• What is hemostasis?
o Rapid, localized process; balance bw bleeding and clotting
o Body stops bleeding after injury, maintains blood in fluid state in vascular compartment
o Controlled activation of plts and soluble clotting factors, form stable fibrin clots
• What are the major constituents of the hemostatic pathway?
o Coagulation proteins, plts, endothelium
o Each interacts and influences all others
• What are the 3 simultaneous pathways that cause stable hemostatic plug after BV injury?
o Neural → BV constriction → reduced blood flow
o TF → coagulation activation → thrombin, fibrin
o Plt activation → primary hemostatic plug → plt fusion
• What are the 2 stages of hemostasis?
o Primary: response to BV injury, form plt plug adhere to endothelium, immediately limit bleeding
o Secondary: stable clot formation, enzymatic activation of coagulation proteins, produce fibrin, reinforce plt plug, gradual fibrinolysis dissolves plug
• What is the main purpose/advantage of the endothelium vascular system?
o Smooth endothelium helps blood flow
o Intact endothelial cells inhibit plt adherence and coagulation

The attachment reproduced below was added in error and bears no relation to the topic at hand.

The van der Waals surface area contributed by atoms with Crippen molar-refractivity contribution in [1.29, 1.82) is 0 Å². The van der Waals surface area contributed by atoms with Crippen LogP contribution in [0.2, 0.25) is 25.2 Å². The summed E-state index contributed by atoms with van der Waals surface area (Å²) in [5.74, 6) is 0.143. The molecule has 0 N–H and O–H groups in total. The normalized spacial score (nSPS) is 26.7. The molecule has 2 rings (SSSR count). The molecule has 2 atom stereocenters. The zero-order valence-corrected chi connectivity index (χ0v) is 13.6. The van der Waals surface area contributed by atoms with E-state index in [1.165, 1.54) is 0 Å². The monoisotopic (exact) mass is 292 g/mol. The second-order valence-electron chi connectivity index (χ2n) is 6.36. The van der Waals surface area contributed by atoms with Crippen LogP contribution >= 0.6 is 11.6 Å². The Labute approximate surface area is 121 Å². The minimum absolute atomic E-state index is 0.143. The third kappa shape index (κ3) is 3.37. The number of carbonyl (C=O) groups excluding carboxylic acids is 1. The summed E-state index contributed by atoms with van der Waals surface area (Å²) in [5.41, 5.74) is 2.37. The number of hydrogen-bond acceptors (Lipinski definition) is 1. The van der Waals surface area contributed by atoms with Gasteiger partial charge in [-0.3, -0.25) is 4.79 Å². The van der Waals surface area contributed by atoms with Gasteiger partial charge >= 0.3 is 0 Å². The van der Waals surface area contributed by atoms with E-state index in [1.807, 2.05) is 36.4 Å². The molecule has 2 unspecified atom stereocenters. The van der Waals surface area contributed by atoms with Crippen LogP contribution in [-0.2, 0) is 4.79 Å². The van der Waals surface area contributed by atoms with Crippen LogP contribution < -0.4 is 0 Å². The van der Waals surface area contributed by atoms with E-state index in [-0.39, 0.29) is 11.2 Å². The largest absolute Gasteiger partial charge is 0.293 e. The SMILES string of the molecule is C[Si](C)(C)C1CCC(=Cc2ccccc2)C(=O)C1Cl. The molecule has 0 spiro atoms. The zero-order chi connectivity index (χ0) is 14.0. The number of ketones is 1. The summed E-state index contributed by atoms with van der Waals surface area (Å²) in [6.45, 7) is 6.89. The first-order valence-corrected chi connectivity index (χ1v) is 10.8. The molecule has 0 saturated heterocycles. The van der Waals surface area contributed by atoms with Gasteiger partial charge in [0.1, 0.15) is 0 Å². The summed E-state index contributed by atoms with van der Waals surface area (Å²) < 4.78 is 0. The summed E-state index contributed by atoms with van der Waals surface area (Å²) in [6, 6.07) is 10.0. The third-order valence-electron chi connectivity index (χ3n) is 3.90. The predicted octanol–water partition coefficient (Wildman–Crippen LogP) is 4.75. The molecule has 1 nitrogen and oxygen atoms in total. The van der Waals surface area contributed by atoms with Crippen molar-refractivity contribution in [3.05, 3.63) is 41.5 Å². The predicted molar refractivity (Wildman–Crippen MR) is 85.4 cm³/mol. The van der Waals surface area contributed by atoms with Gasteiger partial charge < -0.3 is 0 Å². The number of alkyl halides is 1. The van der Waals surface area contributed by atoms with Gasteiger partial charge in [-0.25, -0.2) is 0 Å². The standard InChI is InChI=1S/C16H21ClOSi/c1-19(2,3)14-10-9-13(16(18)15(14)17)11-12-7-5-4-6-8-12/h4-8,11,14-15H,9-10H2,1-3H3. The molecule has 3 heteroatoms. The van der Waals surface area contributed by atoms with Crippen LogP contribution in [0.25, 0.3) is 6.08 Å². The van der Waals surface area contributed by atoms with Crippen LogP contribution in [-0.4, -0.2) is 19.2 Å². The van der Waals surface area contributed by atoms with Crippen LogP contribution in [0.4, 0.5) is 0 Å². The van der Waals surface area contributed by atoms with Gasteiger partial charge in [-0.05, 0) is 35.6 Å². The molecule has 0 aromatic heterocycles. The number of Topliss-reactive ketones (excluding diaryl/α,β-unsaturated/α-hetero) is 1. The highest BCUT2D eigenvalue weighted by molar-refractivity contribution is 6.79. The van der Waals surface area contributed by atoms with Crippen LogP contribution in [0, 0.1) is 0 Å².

o Endothelial injury promotes local clot formation
• What role does vasoconstriction play in hemostasis?
o Narrows lumen to reduce blood loss
o Brings plts and proteins closer to vessel wall
o Enhance contact activation of plts (VWF, collagen, plt membrane glycoprotein Ib)
o Activated plts enhance activation of coagulation proteins
• How quickly does coagulation occur after BV injury?
o Normally, coagulation initiated within 20 seconds of injury
• What are plts?
o Small, anucleated, cytoplasmic fragments of megakaryocytes
o Normal: 150-400 x 10E9 /L
o Live 9-12 days
o old cells removed by spleen and liver
o ~2/3 circulate in peripheral blood
o ~1/3 sequestered in spleen (2 pools constantly exchanging, equilibrium)
o Spontaneous hemorrhage <10 x 10E9 /L
• Where do plts come from?